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NASA's Mars rover set to drill into crystal-rich rock

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This view from the wide-angle Hazard Avoidance Camera on the front of NASA's Curiosity Mars Rover shows the rover's drill in position for a mini-drill test to assess whether a rock target called "Mojave" is appropriate for full-depth drilling to collect a sample. It was taken on Jan. 13, 2015. Photo: NASA/JPL-Caltech.

WASHINGTON (PTI): Mars rover Curiosity will drill into a crystal-rich rock to detect possible salt mineral left from a drying lake on the Red planet, according to an Indian-origin NASA scientist.

This target, called "Mojave," displays copious slender features, slightly smaller than grains of rice, that appear to be mineral crystals.

A chance to learn their composition prompted the Curiosity science team to choose Mojave as the next rock-drilling target for the 29-month-old mission investigating Mars' Gale Crater.

This week, Curiosity is beginning a "mini-drill" test to assess the rock's suitability for deeper drilling, which collects a sample for onboard laboratory analysis.

A weeklong pause in science operations to install a new version of rover flight software is scheduled to begin early next week, possibly before completion of the drilling and sample delivery.

The Mojave drilling begins Curiosity's third round of investigating the basal layer of Mount Sharp exposed at an area called "Pahrump Hills."

In the first round, the rover drove about 110 metres and scouted sites ranging about 9 metres in elevation. Then it followed a similar path, investigating selected sites in more detail.

That second pass included inspection of Mojave in November 2014 with the dust-removal brush, close-up camera and Alpha Particle X-Ray Spectrometer on the rover's arm.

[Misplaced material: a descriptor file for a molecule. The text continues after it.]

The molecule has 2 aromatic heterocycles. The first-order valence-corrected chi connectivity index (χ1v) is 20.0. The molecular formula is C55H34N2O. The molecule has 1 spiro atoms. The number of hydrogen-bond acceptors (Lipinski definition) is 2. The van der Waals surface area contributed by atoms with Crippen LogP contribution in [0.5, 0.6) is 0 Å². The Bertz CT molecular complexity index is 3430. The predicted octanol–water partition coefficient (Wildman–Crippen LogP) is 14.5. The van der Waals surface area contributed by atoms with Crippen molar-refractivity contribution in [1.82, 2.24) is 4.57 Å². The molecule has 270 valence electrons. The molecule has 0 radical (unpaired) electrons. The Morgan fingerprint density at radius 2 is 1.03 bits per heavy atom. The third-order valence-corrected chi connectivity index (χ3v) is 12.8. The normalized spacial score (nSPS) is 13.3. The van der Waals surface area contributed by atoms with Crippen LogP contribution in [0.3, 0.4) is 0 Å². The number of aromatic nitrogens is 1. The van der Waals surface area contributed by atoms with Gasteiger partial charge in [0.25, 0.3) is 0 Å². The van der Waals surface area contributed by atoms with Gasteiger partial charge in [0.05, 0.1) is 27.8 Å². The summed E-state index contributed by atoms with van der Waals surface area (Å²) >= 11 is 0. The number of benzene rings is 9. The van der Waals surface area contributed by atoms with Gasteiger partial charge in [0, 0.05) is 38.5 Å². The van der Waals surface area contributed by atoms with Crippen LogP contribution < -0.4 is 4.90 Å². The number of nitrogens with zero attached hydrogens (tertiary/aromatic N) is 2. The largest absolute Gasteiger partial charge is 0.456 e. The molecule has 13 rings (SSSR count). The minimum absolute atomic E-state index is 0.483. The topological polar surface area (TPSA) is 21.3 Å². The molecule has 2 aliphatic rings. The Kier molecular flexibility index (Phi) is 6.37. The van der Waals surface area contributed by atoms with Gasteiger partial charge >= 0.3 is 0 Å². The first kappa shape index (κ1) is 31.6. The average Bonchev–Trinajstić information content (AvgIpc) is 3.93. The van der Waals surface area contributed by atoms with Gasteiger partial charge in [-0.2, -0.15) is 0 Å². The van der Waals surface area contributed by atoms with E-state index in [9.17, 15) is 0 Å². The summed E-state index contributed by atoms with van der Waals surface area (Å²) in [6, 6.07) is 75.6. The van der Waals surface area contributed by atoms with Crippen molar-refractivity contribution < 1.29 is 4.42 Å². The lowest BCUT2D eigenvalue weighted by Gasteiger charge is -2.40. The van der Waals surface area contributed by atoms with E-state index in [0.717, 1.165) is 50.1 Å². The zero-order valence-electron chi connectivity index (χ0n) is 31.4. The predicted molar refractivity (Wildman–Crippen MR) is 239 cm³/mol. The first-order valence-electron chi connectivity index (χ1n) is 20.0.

The results put Mojave at the head of the list of targets for the rover's most intensive inspection, using laboratory instruments that ingest powdered rock collected by the drill.

"The crystal shapes are apparent in the earlier images of Mojave, but we don't know what they represent," said Curiosity Project Scientist Ashwin Vasavada at NASA's Jet Propulsion Laboratory, Pasadena, California.

"We're hoping that mineral identifications we get from the rover's laboratory will shed more light than we got from just the images and bulk chemistry," said Vasavada.

Curiosity's Chemistry and Mineralogy instrument, or CheMin, can identify specific minerals in rock powder from a drilled sample.

Analysis of the drill hole and drill tailings may also show whether the crystals are only at the surface, like a salty crust, or are also deeper in the rock.

"Are they salt crystals left from a drying lake? Or are they more pervasive through the rock, formed by fluids moving through the rock? In either case, a later fluid may have removed or replaced the original minerals with something else," Vasavada added.

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NASA  Mars Rover  Drill  
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